Amish Nemaline Myopathy (ANM) is an autosomal recessive muscle disorder found among the Old Order Amish in Pennsylvania and Ohio, affecting 1 out of every ~500 births. The ANM allele contains a nonsense mutation in the slow skeletal muscle troponin T (TnT) gene (TNNT1), which results in truncation of the TnT protein at amino acid 179. This truncated slow TnT cannot incorporate into myofibrils and is degraded inside the myocyte. Phenotypically, individuals with ANM suffer from muscle tremors, contractures and hypotonia. The affected infants are clinically normal at birth but rapidly develop the ANM symptoms that usually result in death from respiratory failure during the second year. No effective treatment is available. This research project aims to understanding the pathogenesis of ANM and the pathophysiology of ANM muscle for the optimal goal of developing a cure of the disease. The following three specific aims are proposed:
Aim I : To characterize animal models deficient in slow TnT. We shall study the skeletal muscle function in a slow TnT knockdown mouse model in which lowered slow TnT gene expression results in decreased slow TnT protein, muscle atrophy and a switch to fast fiber phenotypes with decreased tolerance to fatigue. We shall also study the phenotype of a mouse model in which the ANM nonsense mutation is knocked in the slow TnT gene to investigate the pathogenesis and disease progression.
Aim II : To examine the conditional effects of slow TnT gene haploidy and cytotoxicity of the truncated slow TnT on ANM pathogenesis and pathophysiology. ANM heterozygotes have reported circumstantial muscle symptoms. We shall investigate the potential effect of half dosage of slow TnT gene on muscle function in heterozygote slow TnT knock-in mutant mice. Non-myofilament-associated TnT fragments exhibit cytotoxicity. We shall examine whether and how this potential cytotoxicity of the ANM slow TnT fragment contributes to muscle degeneration in ANM patients.
Aim III : To study the regulation and function of cardiac TnT in skeletal muscle in order to develop therapeutic compensation in ANM patients. We have found evidence in a subtype of ANM that the loss of slow skeletal TnT function in ANM may be partially compensated for by the continuing expression of cardiac TnT in skeletal muscles. Functional significance and activation of this compensatory cardiac TnT gene expression will be investigated at protein, muscle cell and tissue, and animal levels toward the development of a specific treatment for ANM. In an alternative approach, suppression of the ANM nonsense stop codon will also be explored using emerging reagents. Based on progresses we have made to date, these studies employ state-of-the-art molecular genetic, biochemical, cell biological and physiological methods and novel experimental systems. The results will significantly further the pursuit of an effective therapy for this devastating disease.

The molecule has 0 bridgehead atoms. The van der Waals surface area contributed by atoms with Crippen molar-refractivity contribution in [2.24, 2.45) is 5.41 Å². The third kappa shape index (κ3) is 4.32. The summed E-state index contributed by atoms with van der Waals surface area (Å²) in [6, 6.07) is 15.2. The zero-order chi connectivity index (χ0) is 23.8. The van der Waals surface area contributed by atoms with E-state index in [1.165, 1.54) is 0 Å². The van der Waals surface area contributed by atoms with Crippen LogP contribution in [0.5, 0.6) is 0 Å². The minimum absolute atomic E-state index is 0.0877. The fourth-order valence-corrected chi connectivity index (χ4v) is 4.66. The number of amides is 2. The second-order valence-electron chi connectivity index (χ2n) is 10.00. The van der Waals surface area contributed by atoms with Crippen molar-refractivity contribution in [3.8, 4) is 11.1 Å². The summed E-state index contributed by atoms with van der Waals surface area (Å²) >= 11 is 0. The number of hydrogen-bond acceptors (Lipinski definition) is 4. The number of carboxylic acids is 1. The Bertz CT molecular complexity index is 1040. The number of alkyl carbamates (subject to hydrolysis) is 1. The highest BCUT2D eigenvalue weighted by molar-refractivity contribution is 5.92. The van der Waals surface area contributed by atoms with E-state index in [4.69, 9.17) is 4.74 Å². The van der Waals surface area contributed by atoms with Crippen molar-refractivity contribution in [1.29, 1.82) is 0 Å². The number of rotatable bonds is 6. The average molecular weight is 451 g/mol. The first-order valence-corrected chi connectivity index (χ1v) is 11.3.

Nemaline myopathies are a group of neuromuscular disorders characterized by muscle weakness and rod-shaped "nemaline" inclusions in skeletal muscle fibers. All known inherited nemaline myopathies are caused by mutations in sarcomeric thin filament proteins. Amish Nemaline Myopathy (ANM) is a lethal inherited nemaline myopathy present at very high incidences (1 out of 500 births) in the Old Order Amish communities in Pennsylvania and Ohio. The genetic basis of ANM is a single nucleotide nonsense mutation in the gene encoding the slow skeletal muscle isoform of troponin T (TnT), a muscle-specific Ca2+- regulatory protein. This nonsense mutation truncates the slow TnT polypeptide at amino acid 179 and renders the TnT protein incapable of incorporating into myofibrils and being rapidly degraded. This loss of function mechanism is consistent with the autosomal recessive inheritance of the disease. Phenotypically, individuals with ANM suffer from muscle tremors, contractures and hypotonia. Symptoms are trivial at birth but rapidly worsen, usually resulting in death from respiratory failure during the second year. No effective treatment is currently available. Although ANM is a rare disease in the general population, its uniformly devastating progression combined with an already elucidated molecular cause merits much further investigation. Two to three ANM babies are born every year in Pennsylvania and Ohio;none will live to be 3 years old. We are currently the only research team in the world working on ANM and our progress thus far has already given the affected families and the general Amish community a hope for effective treatments in the near future. This research project aims to further our progress towards the development of a therapy by investigating TnT isoform function and regulation. We will study slow TnT-deficient animal models for the understanding of ANM pathology and muscle function. We will examine the potential effect of decreased slow TnT gene dosage on muscle function and the cytotoxicity of truncated slow TnT for links to muscle degeneration in ANM. Together with exploring the possibility of suppressing the ANM nonsense stop codon, we will focus on investigating the functional significance and activation of compensatory cardiac TnT expression in slow TnT-deficient skeletal muscle for use as a specific treatment for ANM. ANM is the only known disease caused by a recessive mutation in a TnT gene. By investigating the pathophysiology of ANM, we will also gain important insights into the functional significance of different TnT isoforms and the Ca2+-regulation of striated muscle contraction, a fundamental topic in biology and medicine.
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